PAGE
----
What is ICWA, and why was it passed?
"ICWA" stands for the Indian Child Welfare Act, which is a federal law passed in 1978. ICWA was passed in response to the alarmingly high number of Indian children being removed from their homes by both public and private agencies. The intent of Congress under ICWA was to "protect the best interests of Indian children and to promote the stability and security of Indian tribes and families" (25 U.S.C. § 1902). ICWA sets federal requirements that apply to state child custody proceedings involving an Indian child who is a member of or eligible for membership in a federally recognized tribe.
2015 ICWA GOALS
GOAL 1: The ICWA Worker will provide preventive services to families whose children are at risk of removal due to concerns of abuse and neglect.
Steps to Achieve Goal 1
- The ICWA worker will respond to State Reports of Harm and inform the tribal council and cooperate with the State Children's Services to ensure child remains in the tribal community where possible.
- The ICWA worker will provide services to assist families with maintaining a safe home, including case management, home visits, referrals for counseling, parenting and other services.
- The ICWA worker will develop a care and safety plan with high-risk families designed to keep children in their homes and reduce the risk of removal be the State. The worker may collaborate with the State Children's Services to create the care and safety plans if the same in under investigation of the State.
GOAL 2: The ICWA Worker will provide services to families whose children who have removed due to allegations of abuse and neglect and strive to reunify the family where possible and appropriate.
Steps to Achieve Goal 2
- The ICWA worker, when authorized will represent the child's tribe in the State Court proceedings CINA cases (Child In Need of Aid).
- The ICWA worker will provide services to support reunification which include case management, home visits, and referrals for counseling and parenting and life skills training.
- If the child is not in an ICWA compliant placement, the ICWA working will work toward identifying relative placements, tribal member or other Alaska Native or American Indian families and work with the State Office of Children's Services to ensure children are in ICWA compliant homes.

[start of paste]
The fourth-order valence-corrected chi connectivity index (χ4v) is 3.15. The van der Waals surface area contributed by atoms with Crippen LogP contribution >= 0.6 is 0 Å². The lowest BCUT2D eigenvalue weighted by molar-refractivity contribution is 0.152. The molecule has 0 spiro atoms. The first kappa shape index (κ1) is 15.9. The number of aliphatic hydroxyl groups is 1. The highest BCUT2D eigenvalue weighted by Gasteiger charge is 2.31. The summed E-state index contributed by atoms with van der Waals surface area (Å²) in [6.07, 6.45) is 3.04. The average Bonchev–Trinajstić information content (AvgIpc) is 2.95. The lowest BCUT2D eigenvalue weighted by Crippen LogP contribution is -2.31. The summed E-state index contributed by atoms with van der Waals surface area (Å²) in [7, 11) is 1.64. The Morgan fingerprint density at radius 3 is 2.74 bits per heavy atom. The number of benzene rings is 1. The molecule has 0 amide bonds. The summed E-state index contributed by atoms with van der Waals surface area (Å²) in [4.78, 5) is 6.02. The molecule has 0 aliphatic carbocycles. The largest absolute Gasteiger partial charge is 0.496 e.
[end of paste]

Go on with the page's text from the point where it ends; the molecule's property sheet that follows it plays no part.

GOAL 3: The ICWA Worker will establish and provide Community Awareness workshops on prevention of child abuse and neglect.
Steps to Achieve Goal 3
- The ICWA worker will develop and facilitate quarterly community awareness workshops focused on preventing abuse/neglect.
- The ICWA worker with input of tribal elders, respected leaders will identify topics such as; positive parenting skills, grief and healing, sexual abuse prevention; domestic abuse indicator and verbal abuse prevention.
- The ICWA worker will coordinate with guest speakers who specialize in specific topics to speak at the community gatherings.
- The ICWA worker will coordinate with tribal elders and respected families who have demonstrated healthy, good parenting to present at the community workshops.
GOAL 4: The ICWA Program will strive to help prevent the breakup of tribal families with children by educating the families on building healthier family relationships as a preventive measure, within the family, for domestic violence, substance abuse and child maltreatment.
Steps to Achieve Goal 4
- The ICWA Advocate will provide positive community outreach activities on the importance of healthy family relationships towards the prevention of domestic violence and child maltreatment in cooperation with other partner agencies.
- The ICWA Advocate will support traditional and cultural activities for the community such as fishing, kayaking, storytelling, talking circles, wood carving, Alutiiq Week, Cultural Camps, and other activities that support positive cultural values.
- The ICWA Advocate will support the Alaska State Initiatives on the prevention of domestic violence and sexual assault such as the annual "Choose Respect" campaign and march and other activities aimed at the creation of safe home environment for our Native children.
ICWA Advocate: Jim Cedeno